If you’re yogurt fan (and really, who isn’t?), cocoa powder is a wonderful way to top off the tasty treat. And if you want to get creative, consider layering cocoa powder, fruit and yogurt to create a delicious, nutritious parfait.

7. Improve smoothie recipes

Gather your favorite smoothie ingredients, a few tablespoons of cocoa powder (or some nibs) and your blender. You know what comes next… a creamy, chocolatey smoothie that will leave you wanting more.

8. Make peanut butter better

Most of us would like to personally thank the culinary genius who first realized that peanut butter (or any nut butter) and chocolate are a delicious, decadent flavor combination. Add a tablespoon of cocoa powder to your creamy (or crunchy) spread and prepare to enjoy the ultimate peanut butter sandwich. And it’s okay to throw in some banana slices for good measure!

9. Make your own exfoliating scrub

Mix a tablespoon of cocoa powder with equal parts coconut oil, honey and sugar until a paste forms. Apply the blend to your face, and allow it to set for approximately 20 minutes. Gently massage your skin while you rinse off this delicious DIY mask, and kiss those dead skin cells goodbye!

10. Smell it

Trying to stave off your sweet tooth? According to Health.com, taking a quick whiff of cocoa powder may help you combat cravings for sweet treats. That’s because the scent of the stuff activates the same neurotransmitters that are stimulated during chocolate consumption.

Grow Your Own Organic Food

Top 10 Reasons To Grow Your Own Organic Food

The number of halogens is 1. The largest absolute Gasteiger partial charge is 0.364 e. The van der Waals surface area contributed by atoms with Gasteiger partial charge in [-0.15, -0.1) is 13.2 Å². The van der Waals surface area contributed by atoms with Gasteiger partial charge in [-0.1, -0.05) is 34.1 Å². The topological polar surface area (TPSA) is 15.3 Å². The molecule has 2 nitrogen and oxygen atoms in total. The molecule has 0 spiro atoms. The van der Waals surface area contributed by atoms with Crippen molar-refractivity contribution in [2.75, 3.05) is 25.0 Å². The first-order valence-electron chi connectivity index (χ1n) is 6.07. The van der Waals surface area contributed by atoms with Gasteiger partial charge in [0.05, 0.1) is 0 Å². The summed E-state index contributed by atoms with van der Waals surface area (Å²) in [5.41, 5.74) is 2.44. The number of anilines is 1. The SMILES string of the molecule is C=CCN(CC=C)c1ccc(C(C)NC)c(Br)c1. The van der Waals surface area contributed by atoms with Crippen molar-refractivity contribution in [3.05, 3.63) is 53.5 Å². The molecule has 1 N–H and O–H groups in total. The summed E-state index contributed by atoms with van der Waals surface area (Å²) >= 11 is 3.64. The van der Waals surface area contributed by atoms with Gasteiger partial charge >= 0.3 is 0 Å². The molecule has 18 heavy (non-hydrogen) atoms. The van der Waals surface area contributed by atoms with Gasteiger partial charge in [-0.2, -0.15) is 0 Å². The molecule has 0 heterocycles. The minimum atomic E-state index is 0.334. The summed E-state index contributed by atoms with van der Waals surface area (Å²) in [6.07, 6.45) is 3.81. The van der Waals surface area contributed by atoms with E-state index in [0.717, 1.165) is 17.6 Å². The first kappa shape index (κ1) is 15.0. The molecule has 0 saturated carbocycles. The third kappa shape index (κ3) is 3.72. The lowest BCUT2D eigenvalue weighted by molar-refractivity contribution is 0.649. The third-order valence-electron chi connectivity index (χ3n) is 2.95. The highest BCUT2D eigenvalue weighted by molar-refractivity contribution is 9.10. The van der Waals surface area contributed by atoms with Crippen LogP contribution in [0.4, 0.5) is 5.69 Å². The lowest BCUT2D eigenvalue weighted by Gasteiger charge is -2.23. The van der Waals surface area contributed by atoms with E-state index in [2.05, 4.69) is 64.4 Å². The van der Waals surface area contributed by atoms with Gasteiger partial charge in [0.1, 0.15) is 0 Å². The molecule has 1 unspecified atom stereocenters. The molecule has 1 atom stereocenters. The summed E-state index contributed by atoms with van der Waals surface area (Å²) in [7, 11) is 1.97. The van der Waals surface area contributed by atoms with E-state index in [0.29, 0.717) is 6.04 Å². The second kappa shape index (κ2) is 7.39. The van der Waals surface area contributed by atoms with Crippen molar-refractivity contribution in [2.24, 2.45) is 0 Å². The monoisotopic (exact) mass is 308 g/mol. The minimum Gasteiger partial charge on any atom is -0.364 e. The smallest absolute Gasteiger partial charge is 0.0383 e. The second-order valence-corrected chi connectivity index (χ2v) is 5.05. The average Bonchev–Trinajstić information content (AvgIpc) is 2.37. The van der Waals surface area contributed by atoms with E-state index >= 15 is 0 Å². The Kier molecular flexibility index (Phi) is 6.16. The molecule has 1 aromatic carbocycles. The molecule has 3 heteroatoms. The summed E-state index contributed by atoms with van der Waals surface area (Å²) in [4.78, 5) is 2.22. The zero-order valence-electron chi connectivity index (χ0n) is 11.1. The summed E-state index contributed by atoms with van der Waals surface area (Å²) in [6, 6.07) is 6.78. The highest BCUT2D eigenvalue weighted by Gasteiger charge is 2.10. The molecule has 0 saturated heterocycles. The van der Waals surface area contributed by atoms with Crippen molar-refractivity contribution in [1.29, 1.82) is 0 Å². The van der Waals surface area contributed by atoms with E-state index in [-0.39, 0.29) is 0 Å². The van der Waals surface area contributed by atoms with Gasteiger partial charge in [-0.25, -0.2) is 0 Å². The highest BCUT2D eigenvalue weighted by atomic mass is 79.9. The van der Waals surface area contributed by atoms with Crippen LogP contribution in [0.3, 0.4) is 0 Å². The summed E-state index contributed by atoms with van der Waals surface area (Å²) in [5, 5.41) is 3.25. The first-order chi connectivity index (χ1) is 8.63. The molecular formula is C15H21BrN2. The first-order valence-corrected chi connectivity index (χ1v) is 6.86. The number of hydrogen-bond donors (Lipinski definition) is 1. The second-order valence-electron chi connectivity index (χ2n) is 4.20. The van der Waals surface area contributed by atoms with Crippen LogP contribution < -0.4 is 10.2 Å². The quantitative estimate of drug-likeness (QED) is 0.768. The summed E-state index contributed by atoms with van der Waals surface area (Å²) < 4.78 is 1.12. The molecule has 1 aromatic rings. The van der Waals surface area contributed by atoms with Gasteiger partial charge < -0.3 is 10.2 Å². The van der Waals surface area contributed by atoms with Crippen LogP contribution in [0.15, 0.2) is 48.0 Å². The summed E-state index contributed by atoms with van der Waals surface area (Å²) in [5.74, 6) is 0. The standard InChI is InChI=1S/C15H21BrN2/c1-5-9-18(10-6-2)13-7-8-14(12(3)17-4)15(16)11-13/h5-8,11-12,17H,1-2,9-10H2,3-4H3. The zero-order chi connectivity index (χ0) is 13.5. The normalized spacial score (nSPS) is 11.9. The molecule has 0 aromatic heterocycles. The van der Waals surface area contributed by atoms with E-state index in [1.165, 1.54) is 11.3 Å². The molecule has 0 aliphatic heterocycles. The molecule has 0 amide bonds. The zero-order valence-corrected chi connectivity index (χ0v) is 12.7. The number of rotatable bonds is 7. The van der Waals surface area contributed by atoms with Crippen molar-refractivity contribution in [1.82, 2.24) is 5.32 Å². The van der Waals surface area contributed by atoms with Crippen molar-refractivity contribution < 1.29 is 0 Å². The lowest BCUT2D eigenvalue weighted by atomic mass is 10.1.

GARDEN_BEETSJul 29, 2013

1. Get The Nutrition You Need and Enjoy Tastier Food!
Many studies have shown that organically grown food has more minerals and nutrients that we need than food grown with synthetic pesticides. There’s a good reason why many chefs use organic foods in their recipes—they taste better. Organic farming starts with the nourishment of the soil, which eventually leads to the nourishment of the plant and, ultimately our bodies.

2. Save Money
Growing your own food can help cut the cost of the grocery bill. Instead of spending hundreds of dollars and month at the grocery store on foods that don’t really nourish you, spend time in the garden, outside, exercising, learning to grow your own food.

3. Protect Future Generations
The average child receives four times more exposure than an adult to at least eight widely used cancer-causing pesticides in food. Food choices you make now will impact your child’s future health.

“We have not inherited the Earth from our fathers, we are borrowing it from our children.” – Lester Brown

4. Prevent Soil Erosion